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The coffee machine – a white Sanremo Opera – looks like something out of the Thunderbirds. The logo has been burned into the custom-finished wood front. It’s the centerpiece of this stylish café newcomer, as it should be – Frankie’s Beans Specialty Coffee Roasters are serious about coffee.



Perched on the side of The Elan the café makes good use of an oddly-shaped space. The well-lit barista and kitchen area is nicely framed using a white ceiling a row of spotlights.



The lower-lit seating area keeps some height, and uses theatrical technique to keep your eyes on the barista, by painting all the fixtures black.



After placing an order at the counter, we pull up some banquette and an ergonomic Scando-style wooden chair; finally slowing enough to appreciate the finer details. Below our feet are shiny polished concrete floors. In one corner a stylish Gramovox vertical record player is spinning vinyl (with less chance of damaging it); while on another wall there’s a white coffee grinder with shiny copper fittings. It all adds up to a beautifully put together space.



We began our caffeine journey with our usual poisons – a Latte ($3.50) and a Flat White ($3.50) – made with Frankie’s award-winning 3 Colombians blend. This coffee is made using single origin Colombian beans that have been roasted three different ways, and then blended by café owner, Frank Andrews. I found it to be smooth and fairly quiet, not throwing either chocolate or fruit, but giving me a balanced, easy-to-like cup with good crema.



In terms of eats, the Bacon & Egg Roll ($10) here is a beauty. Presented on a milk bun pimped out with Haloumi ($4), it’s further enhanced by Frank’s special barbaioli sauce (a blend of BBQ and aioli).



I’d be hard pressed to think of a better bacon’n’egg roll I've had in recent years.



For something more homely, and more possible to eat on the go, the Lamb Jaffle ($10) is your menu go-to.  Filled with a generous amount of long-strand, 8-hour slow-cooked lamb, cheese and tzatziki, it only wanted for a whisker more salt.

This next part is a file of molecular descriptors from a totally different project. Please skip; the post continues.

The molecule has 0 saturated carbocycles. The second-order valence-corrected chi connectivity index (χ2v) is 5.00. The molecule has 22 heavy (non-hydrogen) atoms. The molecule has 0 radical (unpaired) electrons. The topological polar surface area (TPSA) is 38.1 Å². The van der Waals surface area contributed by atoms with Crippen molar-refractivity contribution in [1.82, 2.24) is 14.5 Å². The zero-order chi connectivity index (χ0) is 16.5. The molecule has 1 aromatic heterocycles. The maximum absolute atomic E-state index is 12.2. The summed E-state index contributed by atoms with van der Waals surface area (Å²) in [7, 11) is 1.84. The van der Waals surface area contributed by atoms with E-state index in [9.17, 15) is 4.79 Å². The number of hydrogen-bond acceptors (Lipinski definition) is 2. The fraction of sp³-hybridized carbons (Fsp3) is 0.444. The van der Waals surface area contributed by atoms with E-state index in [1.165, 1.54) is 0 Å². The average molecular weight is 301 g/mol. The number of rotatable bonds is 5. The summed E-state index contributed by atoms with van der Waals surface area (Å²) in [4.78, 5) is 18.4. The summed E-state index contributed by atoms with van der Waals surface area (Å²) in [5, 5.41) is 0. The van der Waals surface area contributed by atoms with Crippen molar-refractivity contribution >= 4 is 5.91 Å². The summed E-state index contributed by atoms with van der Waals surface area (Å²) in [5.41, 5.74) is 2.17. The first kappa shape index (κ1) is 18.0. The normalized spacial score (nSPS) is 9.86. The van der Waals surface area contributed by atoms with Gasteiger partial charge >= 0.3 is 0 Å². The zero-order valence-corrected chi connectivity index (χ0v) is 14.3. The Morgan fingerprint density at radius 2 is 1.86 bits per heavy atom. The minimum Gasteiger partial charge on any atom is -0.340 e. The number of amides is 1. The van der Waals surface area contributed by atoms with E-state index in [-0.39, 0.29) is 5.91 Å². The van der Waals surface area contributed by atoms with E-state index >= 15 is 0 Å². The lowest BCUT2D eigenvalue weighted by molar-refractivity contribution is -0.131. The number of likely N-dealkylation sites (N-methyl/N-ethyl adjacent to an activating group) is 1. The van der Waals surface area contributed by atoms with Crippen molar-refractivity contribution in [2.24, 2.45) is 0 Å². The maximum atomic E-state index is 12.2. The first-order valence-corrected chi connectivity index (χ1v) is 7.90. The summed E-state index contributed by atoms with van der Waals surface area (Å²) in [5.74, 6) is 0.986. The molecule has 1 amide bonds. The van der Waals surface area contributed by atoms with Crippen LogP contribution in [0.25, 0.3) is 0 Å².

After we’d taken the edge off our hunger, we had a chat with Frank about his own personal coffee revolution – F.A.B. ($4). It’s short for Fractional Atmospheric Brewing, and in a nutshell, it’s a way to use a modification on the espresso machine to create a pour-over style coffee without the high price tag, or the long wait. The modification reduces the atmospheric pressure that water is introduced to the ground coffee, from about 9 bar (nine times the atmospheric pressure at sea level) to less than 1 bar. Sanremo built the modificed parts, and were so impressed with the results, there’s talk of them making this modification an option on their machines going forward.



We give it a whirl with a single-origin coffee from the high elevation K'ach'ur region of Ethiopia. Frank gave it to us in the standard fifteen grams dose, which gives it a bit more body. What you should expect is a cleaner, more delicate brew than your standard espresso shot. This allows you to discover more of the coffee’s characteristics, like floral notes, and more subtle acidity. The flavour also develops and changes as it cools.



"Who am I to tell you how to have your coffee - milk, sugar etcetera? Though we’d like you to try it without,” Frank finishes our conversation reassuringly.  He’s quietly persuasive though, and I have no doubt that if I became a regular, I’d soon be walking in and asking for an 11.5 gram Ethiopian F.A.B ($4).



I’d also ask for a Portuguese custard tart – they’re pretty fab. too!


Frankie's Beans
Shop 3, 1 Kings Cross Road, Darlinghurst
Ph: (02) 8759 5029

Frankie's Beans Specialty Coffee Roaster Menu, Reviews, Photos, Location and Info - Zomato

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